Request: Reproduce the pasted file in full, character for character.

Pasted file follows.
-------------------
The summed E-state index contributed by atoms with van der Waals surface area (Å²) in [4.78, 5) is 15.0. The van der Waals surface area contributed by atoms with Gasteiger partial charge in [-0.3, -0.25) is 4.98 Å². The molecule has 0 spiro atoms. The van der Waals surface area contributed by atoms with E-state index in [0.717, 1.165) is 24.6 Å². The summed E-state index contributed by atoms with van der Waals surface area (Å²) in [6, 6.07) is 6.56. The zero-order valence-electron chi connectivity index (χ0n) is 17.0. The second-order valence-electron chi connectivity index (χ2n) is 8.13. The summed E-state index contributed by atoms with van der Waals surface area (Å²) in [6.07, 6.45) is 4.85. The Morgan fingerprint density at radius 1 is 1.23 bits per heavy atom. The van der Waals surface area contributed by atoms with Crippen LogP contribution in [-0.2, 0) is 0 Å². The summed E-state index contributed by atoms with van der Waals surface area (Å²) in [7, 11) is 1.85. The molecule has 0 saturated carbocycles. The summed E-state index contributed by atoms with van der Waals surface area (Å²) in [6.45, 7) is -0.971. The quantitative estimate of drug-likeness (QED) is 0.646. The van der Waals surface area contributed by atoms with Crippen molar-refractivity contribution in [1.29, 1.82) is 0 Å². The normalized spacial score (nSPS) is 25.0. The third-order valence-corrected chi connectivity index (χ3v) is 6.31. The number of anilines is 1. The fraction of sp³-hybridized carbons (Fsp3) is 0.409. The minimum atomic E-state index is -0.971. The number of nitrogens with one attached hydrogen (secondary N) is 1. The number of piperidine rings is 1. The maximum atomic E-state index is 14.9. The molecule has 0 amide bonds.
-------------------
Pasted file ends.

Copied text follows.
The summed E-state index contributed by atoms with van der Waals surface area (Å²) in [4.78, 5) is 15.0. The van der Waals surface area contributed by atoms with Gasteiger partial charge in [-0.3, -0.25) is 4.98 Å². The molecule has 0 spiro atoms. The van der Waals surface area contributed by atoms with E-state index in [0.717, 1.165) is 24.6 Å². The summed E-state index contributed by atoms with van der Waals surface area (Å²) in [6, 6.07) is 6.56. The zero-order valence-electron chi connectivity index (χ0n) is 17.0. The second-order valence-electron chi connectivity index (χ2n) is 8.13. The summed E-state index contributed by atoms with van der Waals surface area (Å²) in [6.07, 6.45) is 4.85. The Morgan fingerprint density at radius 1 is 1.23 bits per heavy atom. The van der Waals surface area contributed by atoms with Crippen LogP contribution in [-0.2, 0) is 0 Å². The summed E-state index contributed by atoms with van der Waals surface area (Å²) in [7, 11) is 1.85. The molecule has 0 saturated carbocycles. The summed E-state index contributed by atoms with van der Waals surface area (Å²) in [6.45, 7) is -0.971. The quantitative estimate of drug-likeness (QED) is 0.646. The van der Waals surface area contributed by atoms with Crippen molar-refractivity contribution in [1.29, 1.82) is 0 Å². The normalized spacial score (nSPS) is 25.0. The third-order valence-corrected chi connectivity index (χ3v) is 6.31. The number of anilines is 1. The fraction of sp³-hybridized carbons (Fsp3) is 0.409. The minimum atomic E-state index is -0.971. The number of nitrogens with one attached hydrogen (secondary N) is 1. The number of piperidine rings is 1. The maximum atomic E-state index is 14.9. The molecule has 0 amide bonds.